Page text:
A spectacle affair

specs pic
courtesy wikimedia commons

As readers of this blog will know this year has been my big six ohhh! Along with this age come a few bonuses, and one of these is not paying for a few things… no, I’ve not taken to pinching stuff… suddenly I do not pay for prescriptions … and, as a letter from a high-street opticians reminded me, nor for an eye test.

Well I have been thinking that perhaps I ought to get them checked, after all I’ve been using those ‘1.0’ basic glasses (you know, £3 and fold up nicely into a slim tube) for a quite a long time now, for reading at odd times, like when in poor light, or small writing, like that on packaging. Oh, all right then… and for ease of reading speedily … without having to squint! Oh, ok… so what if I do have a set in every room and in both handbags? Just means I do not have to go round looking for them! Anyway, the ‘1.0’ were sometimes not quite doing the trick lately (mainly on product ingredients on food packaging etc) so I thought an eye test a good idea at least.

It’s not as if I haven’t had to wear prescription glasses before. Way back… just after I had my first baby I suddenly noticed that I could no longer read the road signs at a distance easily. Now, prior to giving birth, I had excellent eyesight at all distances. When I went for an eye test the optician told me that the hormonal changes could, in some cases, set the lenses. This mean that my eyes now had a mid range only, and I needed prescription glasses for long distance, and to do fine or very close work (like threading small-eye needles) at least a ‘point-one’ basic pair of glasses.

Strangely, my eyesight kept changing .. back .. perhaps the lenses softened again – I really do not know but after about thirty-five each eye test meant a weaker pair of lenses, until, at about fifty, I no longer required glasses for long distance at all. My long distance is excellent at the moment, however, my close vision became steadily worse, so that the spectacles used for only close work were needed for not-so-close work.. then for reading in poor light … or for reading small writing.

I was glad not to need the long distance glasses any more – didn’t have to keep finding them before driving (or buying a second pair with darkened lenses for bright day driving – and finding them when it was bright!) and didn’t have to fork out the huge prices for the frames. Note, not the lenses. I have no problem with the cost of technical, precision-made, personalised items such as the lenses… I do have a difficulty with frames that cost so much when the £3   frames on the ‘1.0’ have been doing their job quite satisfactorily for many years.

So it was with great delight (not to say surprise) that I received the ‘prescription’ from the optician… my eyes were not as good as they were, true, but a ‘2.0’ cheap pair would be fine!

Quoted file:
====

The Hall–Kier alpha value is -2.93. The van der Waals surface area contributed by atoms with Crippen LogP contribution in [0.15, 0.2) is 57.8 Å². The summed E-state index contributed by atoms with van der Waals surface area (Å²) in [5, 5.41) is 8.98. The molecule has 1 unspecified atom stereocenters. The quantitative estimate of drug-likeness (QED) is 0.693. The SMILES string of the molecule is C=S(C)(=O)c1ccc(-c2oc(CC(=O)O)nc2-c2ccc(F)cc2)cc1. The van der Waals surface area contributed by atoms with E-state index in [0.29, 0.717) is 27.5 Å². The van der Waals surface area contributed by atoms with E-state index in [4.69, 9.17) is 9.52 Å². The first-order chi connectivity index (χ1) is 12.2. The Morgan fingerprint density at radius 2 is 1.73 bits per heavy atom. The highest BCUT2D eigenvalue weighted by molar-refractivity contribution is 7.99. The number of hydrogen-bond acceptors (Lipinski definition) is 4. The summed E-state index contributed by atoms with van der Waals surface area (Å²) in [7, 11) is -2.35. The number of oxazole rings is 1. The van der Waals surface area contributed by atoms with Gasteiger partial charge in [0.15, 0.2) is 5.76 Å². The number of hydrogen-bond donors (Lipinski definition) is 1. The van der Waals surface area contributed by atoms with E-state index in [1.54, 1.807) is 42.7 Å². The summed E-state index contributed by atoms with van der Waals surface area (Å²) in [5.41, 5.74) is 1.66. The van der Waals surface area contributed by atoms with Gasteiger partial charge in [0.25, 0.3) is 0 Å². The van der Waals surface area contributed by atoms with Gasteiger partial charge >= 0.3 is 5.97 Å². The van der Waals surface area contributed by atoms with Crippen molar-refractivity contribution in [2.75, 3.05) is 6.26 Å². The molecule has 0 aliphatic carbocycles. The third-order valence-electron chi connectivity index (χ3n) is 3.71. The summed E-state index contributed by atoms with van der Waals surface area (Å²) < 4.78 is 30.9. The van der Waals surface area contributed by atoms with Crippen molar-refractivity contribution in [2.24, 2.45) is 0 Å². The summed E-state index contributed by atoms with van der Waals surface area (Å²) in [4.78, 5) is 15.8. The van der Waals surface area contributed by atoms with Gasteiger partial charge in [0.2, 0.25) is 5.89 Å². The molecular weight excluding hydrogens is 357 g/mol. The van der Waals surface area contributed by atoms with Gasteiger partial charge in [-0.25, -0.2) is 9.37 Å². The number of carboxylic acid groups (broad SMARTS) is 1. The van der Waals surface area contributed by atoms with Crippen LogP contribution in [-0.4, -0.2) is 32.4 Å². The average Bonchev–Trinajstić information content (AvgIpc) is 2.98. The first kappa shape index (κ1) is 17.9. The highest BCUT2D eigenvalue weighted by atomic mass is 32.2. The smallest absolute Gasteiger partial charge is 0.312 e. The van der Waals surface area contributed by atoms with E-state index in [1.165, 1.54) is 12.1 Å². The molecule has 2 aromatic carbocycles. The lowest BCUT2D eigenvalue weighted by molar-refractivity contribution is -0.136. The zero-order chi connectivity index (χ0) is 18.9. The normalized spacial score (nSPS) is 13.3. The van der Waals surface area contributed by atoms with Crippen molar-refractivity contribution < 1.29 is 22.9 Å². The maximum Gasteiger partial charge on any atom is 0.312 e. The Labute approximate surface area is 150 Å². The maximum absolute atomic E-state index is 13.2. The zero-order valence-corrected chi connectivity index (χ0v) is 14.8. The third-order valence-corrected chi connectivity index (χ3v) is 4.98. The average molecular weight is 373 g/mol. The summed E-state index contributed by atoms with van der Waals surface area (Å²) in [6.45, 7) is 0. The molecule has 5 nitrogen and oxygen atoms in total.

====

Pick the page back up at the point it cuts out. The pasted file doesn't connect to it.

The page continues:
Luckily both my eyes are almost identical in their requirements. She asked what I had been using so far … and when I admitted to using the off the shelf ‘1.0’, she said that the ‘2.0’ should be fine – with a ‘2.5’ for working on a computer (as in when writing the novels!) . WOW

Now as I was waiting for my optician’s appointment I had been looking at some of the frames available.  As it happened the weekend before my friend had just been showing me some snazzy ‘1.0’ – under a £5 each – that she had just bought. These were at least as nice as some up on the racks costing sixty pounds or more. So with my new ‘prescription’ I ordered a few pairs at ‘2.0’ and one at ‘2.5’. They arrived and are comfortable and attractive. Which begs the question … why do the ones available from the optician have to cost so much? (even before the lenses are added)

Any opticians out there would care to enlighten me?

Any one else want to share an optician story?

You know I love to hear from you!


Music While You Work….?

One of the things I hate about vacuuming is the noise it makes. Too much noise to hear music playing, which otherwise might make it bearable. (Yes, I’m sitting here blogging when I ought to be vacuuming the swathes of grass-cuttings that have been brought in and spread all over the carpet by our hairy-footed dog)

Who me? Ha Ha Ha!

And I know some of you are saying ‘just plug the music into your ears!’ – well,  it may be the shape of my ears – but I have yet to find earphones that are comfortable enough!

Whenever I am working on manual stuff I like to either have a Radio 4 programme on (Talk-radio for my US readers – and usually interesting stuff) or music from CDs, so it’s under my control and not disturbed by aimless, inane chatter (ooops is my age showing 😉 )